So as promised a blog about Fairhaugh, the destination of our walk last Sunday, if you Google Fairhuagh it comes up as a holiday cottage set in the beautiful and remote
I have found this piece of writing in D. D. Dixon’s
Upper Coquetdale in which the author himself quotes from
“There is an attraction in these billowy uplands which increases the better we know them; beauty in the mighty stretches of green pasture, sloping upwards and backwards, as often as not vanishing into grey mist in the acres of waving brake, the many coloured rocks and boulders, the flashing streams and burns, the flowers wild birds, less wild here than in the peopled lowlands. Then there is the silence and all-aloneness of the borderlands, you may walk all day and see no one except some solitary fisher, or a shepherd and his collies on the fellside; above all, perhaps there is the consciousness that you are treading on historic ground, where each hill could tell of some fierce conflict, and where each valley and stream is associated with the loves, the passions, and the death throes of buried races.”
This seems to encompass everything; it is all this that I am trying to convey when I talk about the “magic”, there is so much here from peace to heartache and all the trials between.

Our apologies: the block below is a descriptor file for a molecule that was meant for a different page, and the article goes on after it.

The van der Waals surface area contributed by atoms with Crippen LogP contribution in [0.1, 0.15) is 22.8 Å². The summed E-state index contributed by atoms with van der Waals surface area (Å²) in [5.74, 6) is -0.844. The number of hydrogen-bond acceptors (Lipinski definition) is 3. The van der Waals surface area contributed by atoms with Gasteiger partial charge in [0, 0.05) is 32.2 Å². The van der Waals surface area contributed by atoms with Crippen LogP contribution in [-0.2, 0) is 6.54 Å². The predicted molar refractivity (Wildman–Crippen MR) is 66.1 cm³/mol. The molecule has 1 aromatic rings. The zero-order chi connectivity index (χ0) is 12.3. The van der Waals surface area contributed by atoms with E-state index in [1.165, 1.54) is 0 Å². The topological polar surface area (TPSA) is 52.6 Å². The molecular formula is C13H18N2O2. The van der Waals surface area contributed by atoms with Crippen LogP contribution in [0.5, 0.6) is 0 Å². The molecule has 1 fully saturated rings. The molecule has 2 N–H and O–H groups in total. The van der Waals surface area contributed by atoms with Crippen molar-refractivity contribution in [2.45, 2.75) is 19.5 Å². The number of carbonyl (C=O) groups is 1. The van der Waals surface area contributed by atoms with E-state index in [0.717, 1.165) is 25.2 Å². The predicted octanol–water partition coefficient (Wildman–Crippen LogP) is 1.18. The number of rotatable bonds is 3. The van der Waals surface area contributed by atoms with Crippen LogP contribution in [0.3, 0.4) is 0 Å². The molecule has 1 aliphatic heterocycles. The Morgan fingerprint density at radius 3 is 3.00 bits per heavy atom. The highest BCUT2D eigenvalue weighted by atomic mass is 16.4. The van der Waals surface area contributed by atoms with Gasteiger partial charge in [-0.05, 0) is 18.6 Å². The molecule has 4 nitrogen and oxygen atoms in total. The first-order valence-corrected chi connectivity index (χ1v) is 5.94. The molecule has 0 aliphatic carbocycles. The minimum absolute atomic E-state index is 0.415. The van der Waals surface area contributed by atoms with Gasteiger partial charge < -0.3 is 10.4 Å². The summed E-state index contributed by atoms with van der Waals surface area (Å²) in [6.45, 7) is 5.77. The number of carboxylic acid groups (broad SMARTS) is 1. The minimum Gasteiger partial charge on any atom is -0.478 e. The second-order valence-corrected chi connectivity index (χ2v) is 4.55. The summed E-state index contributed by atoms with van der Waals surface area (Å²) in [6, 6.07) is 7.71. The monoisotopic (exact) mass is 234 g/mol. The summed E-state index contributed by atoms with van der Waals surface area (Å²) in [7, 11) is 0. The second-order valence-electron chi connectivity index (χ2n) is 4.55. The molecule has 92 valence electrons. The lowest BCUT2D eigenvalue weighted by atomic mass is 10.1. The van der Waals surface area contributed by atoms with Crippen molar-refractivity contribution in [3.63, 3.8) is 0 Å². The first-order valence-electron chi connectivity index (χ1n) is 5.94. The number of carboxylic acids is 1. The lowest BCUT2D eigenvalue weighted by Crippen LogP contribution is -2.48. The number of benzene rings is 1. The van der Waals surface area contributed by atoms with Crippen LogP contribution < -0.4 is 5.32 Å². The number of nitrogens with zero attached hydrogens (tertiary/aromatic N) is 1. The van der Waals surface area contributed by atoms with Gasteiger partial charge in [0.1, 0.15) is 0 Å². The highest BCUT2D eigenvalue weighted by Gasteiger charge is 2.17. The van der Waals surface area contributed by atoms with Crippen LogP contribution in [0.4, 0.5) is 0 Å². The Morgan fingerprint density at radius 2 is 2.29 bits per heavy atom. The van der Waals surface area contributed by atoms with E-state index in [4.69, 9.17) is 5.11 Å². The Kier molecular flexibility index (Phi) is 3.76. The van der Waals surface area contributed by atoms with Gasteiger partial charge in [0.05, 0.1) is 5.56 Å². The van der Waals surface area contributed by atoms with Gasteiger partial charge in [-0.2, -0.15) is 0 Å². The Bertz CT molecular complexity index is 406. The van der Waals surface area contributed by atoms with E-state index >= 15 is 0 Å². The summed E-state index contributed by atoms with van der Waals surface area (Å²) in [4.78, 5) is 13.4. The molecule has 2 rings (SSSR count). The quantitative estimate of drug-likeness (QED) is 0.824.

Fiarhaugh is an 18c farmhouse built on the Usway, probably in years gone by it would have been a shepherd’s cottage. There are many tales of hardship for the dwellers of this region and Fairhaugh has its share, around 1874 Fairhaugh was very nearly crushed under an avalanche, the shepherd who lived there was out at the time, he came to the crest of a hill and noticed that a large area of snow had slipped during his absence, the avalanche had demolished an out house and hay stack but had stopped within a few feet of his cottage. It seems there were a few similar incidents in the area over the years not all with such fortunate outcomes. It is indeed an area full of the mysterious, there are countless tales tell of travellers becoming lost once the mists had descended, it should be no great surprise to learn that the area was well suited to the development of innocent whiskey, stills being easily hidden in the inhospitable landscape, confusing to those unfamiliar with the terrain, thus often undetected by the authorities. Smugglers sold this innocent whiskey at the farmhouses up and down the valley, carried in kegs and large stone-ware bottles known as “grey hens”. It is said that the raw materials for the manufacture of this contraband was carted in the open and during daylight hours, the smugglers were so confident of their natural concealment. During this time the main bridges across the Coquet were situated at Warkworth, Felton and Rothbury at certain times when the river was in flood it would have been a perilous task to venture a crossing elsewhere.